If you’ve ever gone out to the shops and then returned to your car, only to see it sporting a brand new dent on the bumper or down the side on one of the doors, you’ll understand exactly what I’m talking about here. There’s an increasing percentage of drivers out there who are oblivious or simply don’t give a damn about the damage they cause when they bump into or open the car doors against the sides of other people’s vehicles. Incidents such as these can end up costing you a great deal of money to rectify, and it isn’t just confined to car parks.
Out on the road you’ll see a similar thing, only the risk of injury and potential damage caused both ramp up significantly. On Brisbane streets it is common to see distracted drivers texting or whilst they’re sitting at red lights – holding everyone up as they don’t see the light turn green. Then there’s the ones who execute late last minute lane changes, sometimes skipping across multiple lanes without regard for other motorists around them, just so they can make the exit they’re after. I’m just scratching the surface here and I’m sure you can think of or have seen a great deal more than this. So when something goes wrong and you’re ever involved in an accident, how would you plan on defending yourself?
Sure, you could explain to the police exactly what happened and how you’re the innocent one, and let’s say that’s true, but nine times out of ten that’s exactly what the other driver is going to be saying to the Police, too. Who will they believe, and will it even be worth their time to get to the bottom of the matter? This situation is made worse in minor accidents which Police will not attend – it’s just you and the other driver, swapping details and swapping blame, before your insurance companies deal with the matter, potentially costing you your excess, or even worse, money to fix the other driver’s car if you were deemed at fault and without and adequate level of cover. You also need to remember that no matter how good of a driver you are, you can’t control other drivers and that sometime somewhere, chances are you’ll be involved in an accident of some description. It’s no coincidence then that windscreen mounted ‘dash cams’ are becoming more popular. They’re the silent witness who travels with you 24/7, ready to back you up in court with indisputable evidence, or at the very least save you money – and that’s exactly what mine has done.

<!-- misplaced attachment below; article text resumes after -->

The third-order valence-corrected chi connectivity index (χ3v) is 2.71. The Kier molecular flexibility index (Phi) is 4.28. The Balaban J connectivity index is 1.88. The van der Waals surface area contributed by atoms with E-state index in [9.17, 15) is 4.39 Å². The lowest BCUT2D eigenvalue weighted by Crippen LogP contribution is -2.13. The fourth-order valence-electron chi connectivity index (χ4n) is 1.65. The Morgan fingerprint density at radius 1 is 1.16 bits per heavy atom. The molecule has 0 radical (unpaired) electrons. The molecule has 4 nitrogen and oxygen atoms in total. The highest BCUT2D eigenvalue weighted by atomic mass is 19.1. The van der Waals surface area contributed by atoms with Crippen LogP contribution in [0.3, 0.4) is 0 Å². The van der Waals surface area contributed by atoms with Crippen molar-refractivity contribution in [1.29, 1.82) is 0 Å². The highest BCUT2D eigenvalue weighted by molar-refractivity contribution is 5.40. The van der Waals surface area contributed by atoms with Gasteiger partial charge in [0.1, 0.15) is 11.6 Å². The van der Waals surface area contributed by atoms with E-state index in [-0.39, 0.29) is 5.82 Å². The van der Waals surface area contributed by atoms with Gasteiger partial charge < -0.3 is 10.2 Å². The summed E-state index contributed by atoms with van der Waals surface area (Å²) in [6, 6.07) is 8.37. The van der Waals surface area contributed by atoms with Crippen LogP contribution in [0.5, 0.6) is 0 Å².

Picture this – you’re washing your new car one Saturday morning when you spot a scratch running along your front bumper. It wasn’t there a few days ago and you have no idea who did it. While it may not be the biggest scratch in the world, it stands out on what is otherwise a brand new car. It’ll be expensive to fix and seeing as you don’t know who’s to blame, the cost of the repair (or your insurance policy excess) will come out of your own pocket. Late last year I was faced by this exact situation, only my story had a very different conclusion – and it was all thanks to the dash cam I installed.
The camera in question was an Itronics ITB-100HD I purchased for a princely sum of $199 and installed over a year ago. This particular camera operates whenever you’re driving, but also activates when it detects motion whilst the vehicle is parked, so I knew there was a high chance I’d find footage of the offender on the 32GB card I had slotted into it – at least if it happened within the last few days. Anything earlier and it would have been overwritten – so time was of the essence! I threw the sponge in the bucket and promptly pulled the card out of the camera – and the investigation began.
It’s rather typical for dash cams to record video in a series of 1-minute files, so upon inserting the card into your laptop you’ll be greeted with several hundred files all arranged in the order in which they were recorded. Sorting through them can take quite time, especially since it may not be obvious from the preview thumbnail whether it contains footage of the accident if the car is parked.